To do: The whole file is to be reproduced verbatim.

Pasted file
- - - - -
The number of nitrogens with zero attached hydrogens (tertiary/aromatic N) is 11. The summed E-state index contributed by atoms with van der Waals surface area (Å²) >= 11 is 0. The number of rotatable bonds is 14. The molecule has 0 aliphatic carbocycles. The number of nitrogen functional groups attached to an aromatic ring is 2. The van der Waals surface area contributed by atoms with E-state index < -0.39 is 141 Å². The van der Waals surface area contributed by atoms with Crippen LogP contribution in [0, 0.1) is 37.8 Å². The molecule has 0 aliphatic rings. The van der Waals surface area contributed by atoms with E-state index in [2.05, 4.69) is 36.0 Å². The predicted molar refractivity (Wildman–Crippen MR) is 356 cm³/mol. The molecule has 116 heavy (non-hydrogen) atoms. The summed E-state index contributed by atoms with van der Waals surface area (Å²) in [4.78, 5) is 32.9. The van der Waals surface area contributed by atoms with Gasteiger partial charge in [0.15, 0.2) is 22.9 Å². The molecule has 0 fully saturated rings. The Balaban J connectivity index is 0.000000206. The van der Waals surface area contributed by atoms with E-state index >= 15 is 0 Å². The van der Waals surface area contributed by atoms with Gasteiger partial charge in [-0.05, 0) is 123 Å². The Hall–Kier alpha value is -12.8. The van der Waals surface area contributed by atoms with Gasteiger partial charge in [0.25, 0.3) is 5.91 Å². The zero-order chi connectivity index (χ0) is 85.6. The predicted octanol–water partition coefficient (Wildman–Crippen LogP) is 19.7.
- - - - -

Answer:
The number of nitrogens with zero attached hydrogens (tertiary/aromatic N) is 11. The summed E-state index contributed by atoms with van der Waals surface area (Å²) >= 11 is 0. The number of rotatable bonds is 14. The molecule has 0 aliphatic carbocycles. The number of nitrogen functional groups attached to an aromatic ring is 2. The van der Waals surface area contributed by atoms with E-state index < -0.39 is 141 Å². The van der Waals surface area contributed by atoms with Crippen LogP contribution in [0, 0.1) is 37.8 Å². The molecule has 0 aliphatic rings. The van der Waals surface area contributed by atoms with E-state index in [2.05, 4.69) is 36.0 Å². The predicted molar refractivity (Wildman–Crippen MR) is 356 cm³/mol. The molecule has 116 heavy (non-hydrogen) atoms. The summed E-state index contributed by atoms with van der Waals surface area (Å²) in [4.78, 5) is 32.9. The van der Waals surface area contributed by atoms with Gasteiger partial charge in [0.15, 0.2) is 22.9 Å². The molecule has 0 fully saturated rings. The Balaban J connectivity index is 0.000000206. The van der Waals surface area contributed by atoms with E-state index >= 15 is 0 Å². The van der Waals surface area contributed by atoms with Gasteiger partial charge in [-0.05, 0) is 123 Å². The Hall–Kier alpha value is -12.8. The van der Waals surface area contributed by atoms with Gasteiger partial charge in [0.25, 0.3) is 5.91 Å². The zero-order chi connectivity index (χ0) is 85.6. The predicted octanol–water partition coefficient (Wildman–Crippen LogP) is 19.7.